Dragon Pearl by Yoon Ha Lee combines Korean mythology, science fiction, and mystery in a terrific adventure story. Larrabee and I both loved it.
Min is a 13-year-old fox spirit living on a poor planet with her mother, aunts, and cousins. When her older brother, a cadet in the Thousand Worlds Space Forces, is accused of deserting his post to search for the fabled Dragon Pearl, Min runs away from home to find him. Her quest takes her across the galaxy toward the Ghost Sector.
Some of the things I liked best about this book are:
- Min’s fox magic. In addition to acute senses of smell and hearing, Min has the ability to shape shift and to use Charm to influence other people’s behavior. Although she’s grown up assuming a human form and hiding her magic at her mother’s insistence, all of her special abilities prove useful in her search for her brother.
- The Thousand Worlds. From Min’s dome house on dusty Jinju to the sleek corridors of the battle cruiser Pale Lightning, the book’s settings drew me into the story.
- Min’s allies. Throughout the story, Min finds friends and allies in unexpected places. I particularly liked the goblin Sujin and the dragon Haneul.
Dragon Pearl is a fast-paced, suspenseful, and immersive read. I recommend it.
It’s time to nominate your favorite children’s and young adult books published in the past year for a Cybils Award!
The Cybils Awards are given by bloggers to recognize books that combine literary merit and kid appeal.
Anyone can nominate one book in each category between today and October 15.
The finalists will be announced on Jan. 1, and the winners will be announced on Feb. 14. (Pro tip: The lists of finalists and winners from past years are a great source of book recommendations for kids.)
I’m going to be reading the books nominated in the Elementary/Middle Grade Speculative Fiction category this year, and I’m very excited about it.
In The Reckless Club by Beth Vrabel, five students arrive at an assisted living home on the last day of summer. They’ve all been invited by the principal to do a day of service instead of serving a suspension for their bad behavior on the last day of school.
At the beginning of the day, they know each other only by reputation. Lilith is the Drama Queen. Wes is the Flirt. Ally is the Athlete, Rex is the Rebel, and Jason is the Nobody.
The story is told over the course of a single day from alternating viewpoints. As the five kids interact with the residents and with each other, they unravel the mystery of the Teddy Bear Nurse and reveal what they did to earn this punishment. In the process, they develop a surprising bond and figure out both who they’ve been in middle school and who they want to be going forward.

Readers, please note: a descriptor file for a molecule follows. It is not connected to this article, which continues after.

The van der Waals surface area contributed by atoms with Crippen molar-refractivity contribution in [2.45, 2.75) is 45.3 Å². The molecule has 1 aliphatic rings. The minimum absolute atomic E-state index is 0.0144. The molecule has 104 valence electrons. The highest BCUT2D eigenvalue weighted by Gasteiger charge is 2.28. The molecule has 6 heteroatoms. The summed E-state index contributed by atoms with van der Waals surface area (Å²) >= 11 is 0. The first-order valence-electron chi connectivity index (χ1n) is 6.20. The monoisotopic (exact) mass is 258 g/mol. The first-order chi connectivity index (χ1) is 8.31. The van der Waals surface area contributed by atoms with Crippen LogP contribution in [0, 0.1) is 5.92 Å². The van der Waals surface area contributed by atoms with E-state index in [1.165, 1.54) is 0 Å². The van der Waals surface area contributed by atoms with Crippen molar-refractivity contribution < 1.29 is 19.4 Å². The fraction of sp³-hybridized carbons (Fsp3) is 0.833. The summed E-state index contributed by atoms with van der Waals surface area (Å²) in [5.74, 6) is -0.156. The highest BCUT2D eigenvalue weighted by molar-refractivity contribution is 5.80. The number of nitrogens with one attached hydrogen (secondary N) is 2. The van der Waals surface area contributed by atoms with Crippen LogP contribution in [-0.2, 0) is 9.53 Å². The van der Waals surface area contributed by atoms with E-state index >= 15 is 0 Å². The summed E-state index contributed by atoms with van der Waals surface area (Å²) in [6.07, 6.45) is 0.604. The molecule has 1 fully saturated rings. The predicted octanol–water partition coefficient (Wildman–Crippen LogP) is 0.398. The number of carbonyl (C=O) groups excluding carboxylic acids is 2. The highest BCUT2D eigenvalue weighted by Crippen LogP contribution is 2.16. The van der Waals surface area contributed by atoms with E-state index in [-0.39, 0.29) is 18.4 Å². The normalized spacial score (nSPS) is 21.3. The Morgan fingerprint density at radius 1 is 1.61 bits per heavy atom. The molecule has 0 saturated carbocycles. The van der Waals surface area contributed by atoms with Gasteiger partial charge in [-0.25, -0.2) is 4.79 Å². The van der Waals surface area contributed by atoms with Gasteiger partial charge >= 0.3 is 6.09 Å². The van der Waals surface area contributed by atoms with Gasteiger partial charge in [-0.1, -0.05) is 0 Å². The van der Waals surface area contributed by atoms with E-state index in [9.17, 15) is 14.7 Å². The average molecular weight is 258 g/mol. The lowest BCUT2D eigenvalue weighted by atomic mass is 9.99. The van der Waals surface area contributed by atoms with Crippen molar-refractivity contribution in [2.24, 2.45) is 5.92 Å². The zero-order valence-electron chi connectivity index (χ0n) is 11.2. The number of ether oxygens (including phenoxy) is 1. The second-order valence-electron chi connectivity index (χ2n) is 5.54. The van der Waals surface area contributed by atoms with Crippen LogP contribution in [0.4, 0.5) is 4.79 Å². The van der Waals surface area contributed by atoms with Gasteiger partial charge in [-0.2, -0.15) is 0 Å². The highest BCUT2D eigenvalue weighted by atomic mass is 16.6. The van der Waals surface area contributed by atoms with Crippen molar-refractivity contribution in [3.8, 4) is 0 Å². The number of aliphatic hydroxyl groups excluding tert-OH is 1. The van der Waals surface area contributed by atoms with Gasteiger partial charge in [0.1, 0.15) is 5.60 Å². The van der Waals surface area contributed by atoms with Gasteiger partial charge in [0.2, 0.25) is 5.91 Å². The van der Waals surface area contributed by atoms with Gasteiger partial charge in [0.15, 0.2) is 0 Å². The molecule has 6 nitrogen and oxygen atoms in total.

The book’s title is a nod to The Breakfast Club, of course, a movie I loved when I was younger. I expect that most middle grade readers (Larrabee included) haven’t seen it, but that won’t impact their enjoyment of the book.
The Lost Girl by Anne Ursu has a terrific beginning: “The two sisters were alike in every way except for all the ways that they were different.”
Iris and Lark, we learn, are identical twins. They look alike, but they complement each other in personality. Iris is rational and organized. Lark is creative and intuitive. Iris speaks for Lark when she feels anxious, and Lark calms Iris down when she gets angry.
Since birth, they’ve been told that they have better outcomes together. Until this year. For the first time in fifth grade, they’ve been assigned to different classrooms. Their parents have even enrolled them in different after school programs. How are two girls who are better together meant to navigate life apart?
Meanwhile, a new antiques store has opened in Minneapolis. And things going missing all over town–from Iris’s favorite pin to Lark’s beloved stuffed animal to a famous modern art sculpture.
Are these events connected? And who is the mysterious first person narrator who sees so much?
As the narrator tells us in the very first chapter:
“This is a story of a sign and a store. Of a key. Of crows and shiny things. Of magic. Of bad decisions made from good intentions. Of bad guys with bad intentions. Of collective nouns, fairy tales, and backstories.
But most of all this is a story of the two sisters, and what they did when the monsters really came.”
And it’s a really good story. I highly recommend it.
Sal and Gabi Break the Universe by Carlos Hernandez is one of my new favorite books!
I knew I’d like this book based on the “back seat” test. Larrabee often reads in the car on the way to baseball practice, martial arts, etc. If I hear him laugh, I put his book on my to-be-read list. If he insists on reading lines out loud to me, I move it to the top of the list. And if he brings it inside rather than waiting to read more during the next day’s car ride (like he did with this one), I have to blog about it.
Sal and Gabi Break the Universe is kind of a hard book to describe. On the one hand, it’s science fiction. Sal is able to tear a hole in the space-time continuum and see into other parallel universes. He can even bring people and things from them back into our universe. On the other hand, it’s a story about a middle school for the arts, a friendship story, and a story about family relationships.
What you really need to know, though, is that it’s a book that hooks you from the first page. The main character, Sal, is a talented magician (even when he’s not using the multiverse). He’s just moved to Florida with his dad and stepmom, and he’s dealing with a lot of issues–being the new kid in school, missing his mom, and managing his diabetes. His counterpart, Gabi, is the student council president and the editor of the school paper, and she has lots and lots of dads. Both are kind-hearted kids who make you root for their success.
This book was published by Disney-Hyperion under the Rick Riordan Presents imprint. Larrabee has read most of the books they’ve published in the past year and a half and has enjoyed them all. We are particularly looking forward to Sal and Gabi’s next adventure (coming in 2020).
Recently, Larrabee and I saw Wicked in San Jose. In preparation, of course, we had to re-watch The Wizard of Oz, which he didn’t remember at all. I told him that now that he’d seen it, he’d probably come across references to it all over the place.